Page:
Preliminary Results from pretest of instrument with Extension Faculty: We received insightful feedback from extension faculty on ways to approach and ask question related to climate variability in the context of agricultural productions. Because there is a diversity in views and opinions about extreme whether, its causes and effects, Extension faculty recommended that we are explicit to include statements in our survey that allude to the nature and purpose of the study: that is, we are interested in exploring the perceptions about climate change/variability among farmers in Florida. We have adopted those suggestions in our study. We have relied in validated instruments used in previous studies (Mase et al, 2017; Arbuckle et al, 2015; Prokopy et al., 2015) and included intro statements like the following:

"There is increasing discussion about climate variability and its potential implications for agricultural production. Please select the statement that best reflects your beliefs about climate variability."

Participation Summary
2 Farmers participating in research

Educational & Outreach Activities

Participation Summary:

Education/outreach description:

None to date. We should note, however, that our project includes deliverables that relate to the dissemination of findings (see Activity 4.2, 4.3, and 4.4 in the Narrative of the project). Based on our timeline, these activities will be accomplished towards the end of the project, August 2023.  

“Activity 4.2 Share research findings with local and state stakeholders. We will produce a webinar to share the results and overarching conclusions of this project. The webinar will be available for on-demand viewing through the UF/IFAS Center for Sustainable and Organic Food Systems and will be promoted via the Center's listserv. In addition, we will present our findings to the Florida S-SARE Board meeting, which is composed of Florida farmers, growers' association representatives, non-profit leaders, and researchers. Activity 4.3: Present research findings at state and national conferences. We will deliver conference presentations at the annual Extension Professional Association of Florida Conference and the Professional Agricultural Workers Conference in Tuskegee, AL. Activity 4.4: Submit research article to a peer-reviewed journal. We will prepare and submit a manuscript for publication in a top-tier, first quartile refereed journal devoted to climate change and agricultural sciences. This publication's three target outlets are the Journal of Cleaner Production, Science of the Total Environment Journal, and Renewable Agriculture and Food Systems).” 

Project Outcomes

Project outcomes:

Our project supports the development of Florida's sustainable agriculture by expanding our understanding of social and cognitive predictors—whether drivers or barriers—of climate change adaptation and resilience among field-crop farmers in Florida. Findings from this project will provide further guidance for the formulation and implementation of future adaptation programs and climate resilience policies in agriculture, especially as the United States aims to cut 50% of greenhouse gas emissions in less than a decade. We anticipate that our findings will inform policymakers and agricultural educators on predictive factors to account for and capitalize for the design of interventions and the accelerating diffusion of initiatives related to climate change adaptation and reliance. For example, the project will document a baseline of adaptation strategies and intensity adoption by Florida farmers, including the use of high residue cover crops, conservation tillage, sod-based rotation, climate-resilient irrigation systems (e.g., Center pivot, micro, and subsurface drip irrigation systems), plastic mulch, drought-tolerant crops and forage, the use of climate information and decision support systems, among others9. Moreover, our results will shed light on how climate change perceptions shape attitudes, intention, and ultimately adaptation behavior among Florida farmers. Our project has important implications for sustainable agriculture from the perspective of community-based networks. Community-based networks, such as agricultural extension organizations and growers' associations, enhance economic sustainability and environmental sustainability in agriculture. Community-based networks are often effective support systems for information and knowledge exchange about validated adaptation technologies and practices, improving members' response capacity to climate change (i.e., climate resilience) and reducing risk, uncertainty, and potential losses. One of our project's key and promising components is examining climate change adaptation by farmers' intersectionality (i.e., network membership, gender, age, race/ethnicity, median farm size, median farm income). These findings may provide pivotal information on those groups who are the most vulnerable with the least adaptive capacity to climate change effects and who may be the target audience for prospective programs or interventions. Importantly, this project will document whether the interactions between social networks and perceptions may act as effective mechanisms and conduits to change attitudes, intention, and adaptation behavior and whether these interactions vary by farmers' attributes. Take all together, this project is relevant to Florida's sustainable agriculture as it promises to offer further insight into psychological antecedents and social mechanisms that may lead to adaptation behaviors among Florida farmers and enhance the climate resilience of Florida agricultural and food systems.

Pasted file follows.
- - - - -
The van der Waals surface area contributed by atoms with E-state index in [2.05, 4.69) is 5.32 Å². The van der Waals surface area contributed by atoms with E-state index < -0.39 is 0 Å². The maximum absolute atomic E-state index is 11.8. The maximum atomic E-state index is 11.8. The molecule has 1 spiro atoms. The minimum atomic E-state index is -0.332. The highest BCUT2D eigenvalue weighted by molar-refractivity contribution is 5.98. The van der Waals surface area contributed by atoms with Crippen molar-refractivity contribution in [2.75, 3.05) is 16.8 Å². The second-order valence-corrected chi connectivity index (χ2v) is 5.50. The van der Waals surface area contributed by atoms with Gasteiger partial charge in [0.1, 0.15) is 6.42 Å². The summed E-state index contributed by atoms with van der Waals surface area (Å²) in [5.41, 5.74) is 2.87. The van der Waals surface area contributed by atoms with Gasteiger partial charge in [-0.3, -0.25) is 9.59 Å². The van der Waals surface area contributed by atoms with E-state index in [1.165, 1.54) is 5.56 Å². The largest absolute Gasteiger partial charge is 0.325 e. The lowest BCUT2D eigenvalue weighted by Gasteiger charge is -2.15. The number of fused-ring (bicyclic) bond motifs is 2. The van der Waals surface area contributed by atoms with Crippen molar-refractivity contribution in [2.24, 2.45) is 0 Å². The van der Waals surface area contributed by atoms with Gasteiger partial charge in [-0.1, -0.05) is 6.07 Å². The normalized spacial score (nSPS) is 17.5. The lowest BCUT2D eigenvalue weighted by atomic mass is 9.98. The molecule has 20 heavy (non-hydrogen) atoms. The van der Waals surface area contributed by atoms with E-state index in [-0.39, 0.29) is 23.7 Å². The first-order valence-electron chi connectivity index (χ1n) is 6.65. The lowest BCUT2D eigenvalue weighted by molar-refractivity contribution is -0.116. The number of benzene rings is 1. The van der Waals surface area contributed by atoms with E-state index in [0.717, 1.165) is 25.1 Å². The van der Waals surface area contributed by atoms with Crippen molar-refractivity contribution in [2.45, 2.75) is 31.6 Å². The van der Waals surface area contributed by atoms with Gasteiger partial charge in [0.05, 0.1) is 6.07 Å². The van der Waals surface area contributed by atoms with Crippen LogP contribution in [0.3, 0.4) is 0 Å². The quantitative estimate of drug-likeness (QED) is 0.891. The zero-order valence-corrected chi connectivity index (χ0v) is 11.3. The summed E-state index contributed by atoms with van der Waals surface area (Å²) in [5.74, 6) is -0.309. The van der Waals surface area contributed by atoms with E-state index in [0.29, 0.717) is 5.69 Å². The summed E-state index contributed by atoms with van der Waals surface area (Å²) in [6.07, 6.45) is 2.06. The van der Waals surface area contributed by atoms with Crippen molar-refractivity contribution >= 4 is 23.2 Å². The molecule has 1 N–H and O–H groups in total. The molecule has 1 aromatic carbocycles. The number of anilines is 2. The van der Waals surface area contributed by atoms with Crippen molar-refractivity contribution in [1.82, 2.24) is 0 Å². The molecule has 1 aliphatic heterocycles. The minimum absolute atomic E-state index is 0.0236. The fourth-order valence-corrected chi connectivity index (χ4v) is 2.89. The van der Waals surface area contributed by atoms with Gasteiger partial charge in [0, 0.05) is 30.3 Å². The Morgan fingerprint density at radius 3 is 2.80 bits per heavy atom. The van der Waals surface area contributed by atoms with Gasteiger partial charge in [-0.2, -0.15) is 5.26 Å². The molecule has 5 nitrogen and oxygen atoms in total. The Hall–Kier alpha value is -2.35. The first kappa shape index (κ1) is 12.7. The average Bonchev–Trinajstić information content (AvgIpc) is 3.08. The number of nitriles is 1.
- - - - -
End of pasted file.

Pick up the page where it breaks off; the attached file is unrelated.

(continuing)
Knowledge Gained:

We do not have any specific figures for learning outcomes yet. Nonetheless, part of our project includes sharing our findings with local and state stakeholders (see activities 4.2, 4.3, and 4.4). Particularly for the webinar proposed under activity 4.2, we plan to include an evaluation (exit survey) that will collect data on the usefulness of information presented and will measure knowledge gained. This webinar will be developed once we have findings for research activities under objectives 1, 2, and 3.  

Recommendations:

None to date. 

Any opinions, findings, conclusions, or recommendations expressed in this publication are those of the author(s) and do not necessarily reflect the view of the U.S. Department of Agriculture or SARE.